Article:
Performance

Overclocking this motherboard was shockingly easy, I wasn’t used to the BIOS and the MSI rep asked me to try out the Game Boost so I tried it on 6, then 8 and hit my typical 4350 PBO but on all cores. I then tried it on 10 and was able to boost to 4450! Level 11 added too much voltage and just caused some chaos, hence the 11 part… After some tuning I was able to game and pass 90% of my benchmarks but Cinebench r20 was a no-go. After a few days and several cmos resets later I managed to get 4553mhz out of a so-so silicon 3900x! My 3600 CL16 b die was able to hit 4400 16-16-16-16-28-32 @ 1.57v!

So what does it all mean to me? Well first the bad, I didn’t like how the front case headers were so close to the edges of the board, I ended up bending pins on both headers, they need to be mounted a little closer in, the fan header location is also odd and just adds to the clutter to the front of the board were most if not all cables and plugs are going to go through, so it just contributes to the clutter making it difficult to manage, but my number one complaint is the newest BIOS. No matter how special you treat it, you make one mistake and it will not recover. At first it was a bother, but after awhile I got used to saving my Profiles to USB and loading them if I got it wrong. The BIOS is also kind of confusing when used with Game boost and manual multiplier input. You have to input your multiplier through the AMD Overclocking menu, which means going through the disclaimer, and then go into the overclocking menu to adjust voltage. Its very confusing at first, and awkward and bothersome after awhile. Voltage is what causes the heat to hurt your CPU not the speed. The latter two options should be in that AMD overclocking menu, or more easily accessible.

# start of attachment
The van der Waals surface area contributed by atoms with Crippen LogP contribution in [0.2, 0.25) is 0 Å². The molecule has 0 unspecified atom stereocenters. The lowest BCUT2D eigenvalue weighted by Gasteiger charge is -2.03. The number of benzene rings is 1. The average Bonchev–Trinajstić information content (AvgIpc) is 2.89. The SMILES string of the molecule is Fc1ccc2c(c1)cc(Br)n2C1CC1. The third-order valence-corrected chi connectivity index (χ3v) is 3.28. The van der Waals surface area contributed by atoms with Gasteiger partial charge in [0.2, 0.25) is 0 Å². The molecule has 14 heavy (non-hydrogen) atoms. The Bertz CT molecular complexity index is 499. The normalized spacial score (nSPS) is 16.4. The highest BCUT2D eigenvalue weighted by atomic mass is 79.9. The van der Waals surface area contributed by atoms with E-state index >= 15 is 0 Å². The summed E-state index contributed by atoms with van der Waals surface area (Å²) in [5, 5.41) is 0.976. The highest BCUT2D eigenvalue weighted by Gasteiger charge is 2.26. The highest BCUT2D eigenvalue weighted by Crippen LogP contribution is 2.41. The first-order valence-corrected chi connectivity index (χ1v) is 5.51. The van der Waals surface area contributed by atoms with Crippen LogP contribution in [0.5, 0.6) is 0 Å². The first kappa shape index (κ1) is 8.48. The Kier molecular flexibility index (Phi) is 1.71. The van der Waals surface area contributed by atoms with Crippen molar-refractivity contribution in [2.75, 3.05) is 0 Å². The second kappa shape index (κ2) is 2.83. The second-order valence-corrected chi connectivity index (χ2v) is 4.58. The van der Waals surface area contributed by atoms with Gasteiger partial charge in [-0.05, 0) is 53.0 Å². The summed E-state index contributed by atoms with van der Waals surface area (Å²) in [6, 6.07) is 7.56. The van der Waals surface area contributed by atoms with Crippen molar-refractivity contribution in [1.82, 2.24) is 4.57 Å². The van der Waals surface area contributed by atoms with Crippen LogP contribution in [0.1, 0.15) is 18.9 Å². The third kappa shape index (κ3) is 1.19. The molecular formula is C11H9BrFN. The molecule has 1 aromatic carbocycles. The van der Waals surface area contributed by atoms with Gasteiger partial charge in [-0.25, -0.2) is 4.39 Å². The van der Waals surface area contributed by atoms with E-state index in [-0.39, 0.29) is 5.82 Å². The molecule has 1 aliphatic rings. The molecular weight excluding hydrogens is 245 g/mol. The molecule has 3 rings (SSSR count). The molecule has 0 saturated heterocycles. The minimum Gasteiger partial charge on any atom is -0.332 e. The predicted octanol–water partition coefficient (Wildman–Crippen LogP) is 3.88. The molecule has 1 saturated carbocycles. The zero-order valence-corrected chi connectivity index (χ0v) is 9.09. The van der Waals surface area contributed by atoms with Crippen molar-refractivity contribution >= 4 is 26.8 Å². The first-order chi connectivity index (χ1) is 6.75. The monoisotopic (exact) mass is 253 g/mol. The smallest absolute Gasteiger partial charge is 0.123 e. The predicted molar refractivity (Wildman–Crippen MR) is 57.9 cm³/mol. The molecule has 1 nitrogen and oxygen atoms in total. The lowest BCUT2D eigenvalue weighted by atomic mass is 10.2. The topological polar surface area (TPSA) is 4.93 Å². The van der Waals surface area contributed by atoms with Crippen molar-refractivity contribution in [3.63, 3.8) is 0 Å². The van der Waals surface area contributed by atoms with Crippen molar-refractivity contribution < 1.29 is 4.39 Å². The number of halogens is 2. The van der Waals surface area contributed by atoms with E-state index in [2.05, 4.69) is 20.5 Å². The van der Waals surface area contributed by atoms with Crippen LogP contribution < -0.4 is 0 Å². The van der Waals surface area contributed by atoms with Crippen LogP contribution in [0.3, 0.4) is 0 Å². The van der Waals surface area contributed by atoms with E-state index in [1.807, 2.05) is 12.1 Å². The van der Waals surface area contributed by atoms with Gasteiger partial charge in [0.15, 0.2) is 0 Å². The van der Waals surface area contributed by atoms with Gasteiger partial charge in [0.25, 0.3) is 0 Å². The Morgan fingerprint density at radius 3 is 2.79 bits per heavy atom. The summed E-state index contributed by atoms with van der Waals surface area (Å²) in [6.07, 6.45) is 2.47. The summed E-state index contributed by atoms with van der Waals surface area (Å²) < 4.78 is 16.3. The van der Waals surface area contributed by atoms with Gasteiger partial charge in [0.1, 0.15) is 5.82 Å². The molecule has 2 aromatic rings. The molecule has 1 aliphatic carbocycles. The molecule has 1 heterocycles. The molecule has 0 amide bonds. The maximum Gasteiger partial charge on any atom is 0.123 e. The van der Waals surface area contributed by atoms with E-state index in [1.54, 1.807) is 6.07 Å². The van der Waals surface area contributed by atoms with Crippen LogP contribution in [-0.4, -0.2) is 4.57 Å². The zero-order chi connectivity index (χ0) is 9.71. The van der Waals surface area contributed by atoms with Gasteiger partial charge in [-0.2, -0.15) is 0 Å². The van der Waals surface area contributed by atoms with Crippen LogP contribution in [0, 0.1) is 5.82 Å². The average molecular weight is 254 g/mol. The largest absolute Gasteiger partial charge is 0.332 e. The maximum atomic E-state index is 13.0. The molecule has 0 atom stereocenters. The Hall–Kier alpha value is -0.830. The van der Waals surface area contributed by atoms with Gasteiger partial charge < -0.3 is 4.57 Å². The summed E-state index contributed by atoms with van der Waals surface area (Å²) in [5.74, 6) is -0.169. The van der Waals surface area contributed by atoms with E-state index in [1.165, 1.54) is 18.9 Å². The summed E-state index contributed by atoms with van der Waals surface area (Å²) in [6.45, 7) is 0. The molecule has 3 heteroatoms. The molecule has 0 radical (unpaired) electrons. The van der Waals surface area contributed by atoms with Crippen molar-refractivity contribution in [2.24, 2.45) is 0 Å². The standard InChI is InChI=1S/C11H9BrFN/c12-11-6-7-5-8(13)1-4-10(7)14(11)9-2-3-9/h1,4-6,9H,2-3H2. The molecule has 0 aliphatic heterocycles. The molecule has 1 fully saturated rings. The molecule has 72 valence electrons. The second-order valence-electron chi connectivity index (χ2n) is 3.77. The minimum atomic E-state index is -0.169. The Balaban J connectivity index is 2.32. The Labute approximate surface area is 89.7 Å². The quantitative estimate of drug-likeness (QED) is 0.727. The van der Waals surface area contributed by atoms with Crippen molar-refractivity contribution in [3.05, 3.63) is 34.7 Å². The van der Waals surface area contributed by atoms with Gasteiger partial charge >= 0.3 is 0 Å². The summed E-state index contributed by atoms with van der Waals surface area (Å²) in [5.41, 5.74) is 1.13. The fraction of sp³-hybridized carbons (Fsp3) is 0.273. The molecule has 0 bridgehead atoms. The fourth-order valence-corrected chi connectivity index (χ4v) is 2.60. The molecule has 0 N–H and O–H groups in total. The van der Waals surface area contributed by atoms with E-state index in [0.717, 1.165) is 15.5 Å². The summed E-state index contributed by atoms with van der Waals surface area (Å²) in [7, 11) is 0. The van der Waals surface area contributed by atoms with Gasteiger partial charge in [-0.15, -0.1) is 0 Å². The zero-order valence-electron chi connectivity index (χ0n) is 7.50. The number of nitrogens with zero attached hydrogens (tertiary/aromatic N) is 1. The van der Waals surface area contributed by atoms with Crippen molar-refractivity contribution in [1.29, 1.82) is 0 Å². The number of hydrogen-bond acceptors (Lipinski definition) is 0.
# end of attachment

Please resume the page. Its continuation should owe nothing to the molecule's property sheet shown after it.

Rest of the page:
I found a few key things I liked and few things I didn’t like but to be honest its a very solid board and from a lifelong Asus owner that’s pretty high praise, MSI really outdid themselves with the overall engineering on this motherboard, particularly in the performance department. It was super easy to get that 90% performance of your components and get this I did it within minutes and by using the overclocking modes of the board! I have tried numerous boards and failed using that kind of feature, so hands off to MSI for engineering this properly. I didn’t even know it until after when I tried every trick I knew of to get a better overclock and nothing I did was as stable or user friendly without some serious effort. If you are new to the PC enthusiast world and want to get that 90% out of your system this board has it in spades. One key thing worth noting is how easy it was to get a good memory overclock out of this board, I was able to get my 3600Cl16 b die to 4400 CL16 with just a few bios adjustments, I highly recommend this motherboard, and hopefully by the time you read this a new BIOS will be out so if you get it wrong it comes back to tell you, or you can just save it to USB…